But it is a bit of a crapshoot to drop out of eng school – if you want the credentials behind your name, you need to focus enough to graduate.
Creativity isn’t just for the fine arts department.
Great engineers are known for their innovative problem solving and marketing inventions—so lean into your creativity.
Being innovative and practicing your business and marketing skills takes more time than just calculating internal stresses of your engineering design, and it’s worth it to practice. If you have the opportunity to run with a course project (like your capstone project or a machine or product design course) and take it to a whole other level, do it.
Making a full product, brand and all, makes the whole project more fun and engaging, and at the end of your project you’ll have a sample of your work that is beyond just engineering calcs.
Interested in industrial design?
Skip on over to the mechanical engineering department and bring a whole different, highly desirable tool kit to your future design jobs (and the interviews to get hired). If it means that learning design essentials on your own outside of engineering work takes a little off your GPA, so be it. At the end of the day, you want a portfolio that shines and a degree that sets you apart from other designers.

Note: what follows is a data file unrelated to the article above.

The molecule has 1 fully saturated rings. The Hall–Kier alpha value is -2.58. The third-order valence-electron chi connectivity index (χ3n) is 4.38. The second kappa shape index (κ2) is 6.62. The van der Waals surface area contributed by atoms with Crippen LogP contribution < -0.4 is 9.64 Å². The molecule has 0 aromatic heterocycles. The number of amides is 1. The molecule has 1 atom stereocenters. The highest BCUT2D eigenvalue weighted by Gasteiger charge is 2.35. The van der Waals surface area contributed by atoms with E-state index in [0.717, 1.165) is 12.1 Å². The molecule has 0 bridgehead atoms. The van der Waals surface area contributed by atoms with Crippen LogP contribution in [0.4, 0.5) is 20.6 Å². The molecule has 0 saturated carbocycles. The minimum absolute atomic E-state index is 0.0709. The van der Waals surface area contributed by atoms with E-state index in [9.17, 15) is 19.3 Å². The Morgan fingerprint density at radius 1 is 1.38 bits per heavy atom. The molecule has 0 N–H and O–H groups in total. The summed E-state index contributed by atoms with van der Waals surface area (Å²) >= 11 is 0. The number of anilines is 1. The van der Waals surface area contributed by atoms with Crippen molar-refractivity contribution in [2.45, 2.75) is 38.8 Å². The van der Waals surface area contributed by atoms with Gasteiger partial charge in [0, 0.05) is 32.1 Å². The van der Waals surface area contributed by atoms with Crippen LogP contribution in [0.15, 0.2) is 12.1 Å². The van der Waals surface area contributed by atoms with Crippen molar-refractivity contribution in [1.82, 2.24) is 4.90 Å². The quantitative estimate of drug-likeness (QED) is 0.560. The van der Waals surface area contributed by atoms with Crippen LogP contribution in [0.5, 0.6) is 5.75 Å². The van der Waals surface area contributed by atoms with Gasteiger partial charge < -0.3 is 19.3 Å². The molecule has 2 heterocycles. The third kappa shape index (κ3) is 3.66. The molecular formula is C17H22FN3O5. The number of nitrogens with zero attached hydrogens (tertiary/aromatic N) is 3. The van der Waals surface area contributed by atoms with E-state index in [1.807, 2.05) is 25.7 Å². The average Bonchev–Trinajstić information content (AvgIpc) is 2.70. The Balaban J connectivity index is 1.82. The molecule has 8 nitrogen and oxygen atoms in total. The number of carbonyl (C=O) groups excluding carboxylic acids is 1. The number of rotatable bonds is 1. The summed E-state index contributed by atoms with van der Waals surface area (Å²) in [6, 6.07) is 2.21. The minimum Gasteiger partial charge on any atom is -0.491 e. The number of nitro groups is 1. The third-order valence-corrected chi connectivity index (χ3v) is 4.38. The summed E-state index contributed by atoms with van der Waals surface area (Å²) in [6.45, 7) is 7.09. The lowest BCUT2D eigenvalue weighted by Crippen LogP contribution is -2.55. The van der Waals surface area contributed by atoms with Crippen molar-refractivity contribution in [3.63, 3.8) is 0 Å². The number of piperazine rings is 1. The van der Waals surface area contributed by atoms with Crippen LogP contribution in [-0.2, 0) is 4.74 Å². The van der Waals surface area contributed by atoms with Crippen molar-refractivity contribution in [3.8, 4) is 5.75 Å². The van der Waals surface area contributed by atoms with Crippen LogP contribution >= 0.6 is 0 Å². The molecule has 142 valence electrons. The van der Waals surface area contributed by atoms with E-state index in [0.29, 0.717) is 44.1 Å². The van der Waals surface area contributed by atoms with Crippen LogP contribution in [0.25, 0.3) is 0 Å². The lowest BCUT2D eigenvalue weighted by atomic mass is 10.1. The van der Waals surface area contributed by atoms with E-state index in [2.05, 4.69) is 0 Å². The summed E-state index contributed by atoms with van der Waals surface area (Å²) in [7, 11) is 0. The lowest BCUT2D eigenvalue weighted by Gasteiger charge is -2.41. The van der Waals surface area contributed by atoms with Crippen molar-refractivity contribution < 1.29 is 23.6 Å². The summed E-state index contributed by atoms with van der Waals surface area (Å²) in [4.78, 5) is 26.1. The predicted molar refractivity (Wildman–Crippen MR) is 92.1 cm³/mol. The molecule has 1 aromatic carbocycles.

BTW, this is a total snag from a classmate of mine who is now an industrial designer. We knew he was doing something right when he’d spend his internships in Los Angeles, London, and New York working for the top industrial design firms–all before he even graduated. Brilliant!
Failing is a life experience and grit (resilience in the face of failure) is more important than talent
Being a turnaround success story is so much more interesting than never overcoming any obstacles larger than having your iPhone swiped that one time and not knowing everyone’s phone numbers for a few weeks.